A small bailout in a small state has roiled the global financial markets and triggered a political backlash as far away as Russia.
The bailout of Cyprus, one of the smallest members of the euro zone, was stalled Monday morning over reports that the minority Cypriot government lacked the support to pass the proposed €10-billion ($13-billion U.S.) bailout package, which is to impose a “haircut” on bank depositors.
None of the euro zone’s sovereign and bank bailouts, from Ireland to Greece, has insisted that bank depositors finance part of the bailout bill. The prospect of rich and poor bank customers losing up to 9.9 per cent of their deposits triggered near panic in Cyprus.
Bank customers, some of who called the bank raid “daylight robbery,” were lining up to withdraw cash from cash machines, many of which had run out of euros, and the Cyprus state broadcaster CYBC reported that a man drove a bulldozer into a bank branch in Limassol, the island’s financial centre, to protest the levy.
In Moscow, Russian president Vladimir Putin called the levy “unfair, unprofessional and dangerous.” Cyprus is one of the biggest offshore banking centres for wealthy Russians and Cyprus is the source of most of the foreign investment in Russia. Various reports said that Russians had stuffed between €20-billion and €26-billion in Cypriot banks.
In Europe, the renewed threat of crisis contagion sent the major European stock indices down, along with the euro. Bond yields in struggling euro zone countries rose sharply.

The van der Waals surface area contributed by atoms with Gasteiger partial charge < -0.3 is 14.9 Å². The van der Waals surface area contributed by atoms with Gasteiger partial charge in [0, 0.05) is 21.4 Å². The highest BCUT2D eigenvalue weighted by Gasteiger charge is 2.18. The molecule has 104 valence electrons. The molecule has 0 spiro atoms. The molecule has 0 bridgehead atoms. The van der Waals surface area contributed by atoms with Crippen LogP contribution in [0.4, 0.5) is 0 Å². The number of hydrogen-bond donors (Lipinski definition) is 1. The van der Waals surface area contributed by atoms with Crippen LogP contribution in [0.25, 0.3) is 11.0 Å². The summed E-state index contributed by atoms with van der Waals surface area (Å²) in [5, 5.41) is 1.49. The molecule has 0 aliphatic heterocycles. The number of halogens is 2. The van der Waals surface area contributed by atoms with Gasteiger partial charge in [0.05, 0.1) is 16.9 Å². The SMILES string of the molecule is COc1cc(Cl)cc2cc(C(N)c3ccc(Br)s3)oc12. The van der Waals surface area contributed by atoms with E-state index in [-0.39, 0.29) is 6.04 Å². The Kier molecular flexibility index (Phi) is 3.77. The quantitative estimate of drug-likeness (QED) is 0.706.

Greek 10-year bond yields rose 62 basis points (100 basis points equals 1 percentage point). Portuguese yields were up 20 basis points, Spain’s 10 and Italy’s 8. Fears that Italy faces a renewed crisis were especially acute because the country lacks a government after an inconclusive election last month. Italian bond yields are up 28 basis points in one month, to 4.67per cent.
In Cyprus, president Nicos Anastasiades defended the bailout, arguing that bankrupt banks and a deep recession, or worse, were the alternative. He also said that the bank deposit levy “avoids taking other tough measures such as wage and pension cuts that were put on the negotiations table.”
The reasons behind the decision to go after depositors to finance the bailout were never made clear. It appears that, minus the deposit levy, the euro zone leaders feared opening themselves to accusations that they were protecting Russian millionaires and billionaires in a banking system known for money laundering.
In a note, Guy Foster, head of portfolio strategy at Londons’s Brewin Dolphin, said “the widespread belief that a meaningful pool of the deposits in Cypriot banks comprises proceeds from Russian money laundering made the idea of bailing out the Cypriot banks particularly unappealing.”
But the bailout, which does not demand sacrifices from sovereign bondholders, violates the principle that deposits up to €100,000 are to be covered by the European Union deposit scheme. Savers with deposits of less than that amount are to take a 6.75 per cent hit; those with deposits higher than that amount are to lose 9.9 per cent.
The bailout bill would rise to about €16-billion from €10-billion if the levy on depositors were not imposed.
On Monday, as the vote to approve the package was delayed until Tuesday, and possibly later in the week, negotiations were under way to reduce the burden on small depositors. One proposal would see the levy fall to 3 per cent on deposits of less than €100,000 and increase it to 15 per cent on deposits of €500,000 or more. But the Cypriot government appears just as worried about going after the rich as the poor. If the wealthy are forced into a higher levy, Cyprus could lose its status as a successful offshore banking centre.
In Germany, finance minister Wolfgang Schaeuble said that his government did not care if the levy split were changed as long as the overall €5.8-billion target – the amount to come from depositors – were achieved.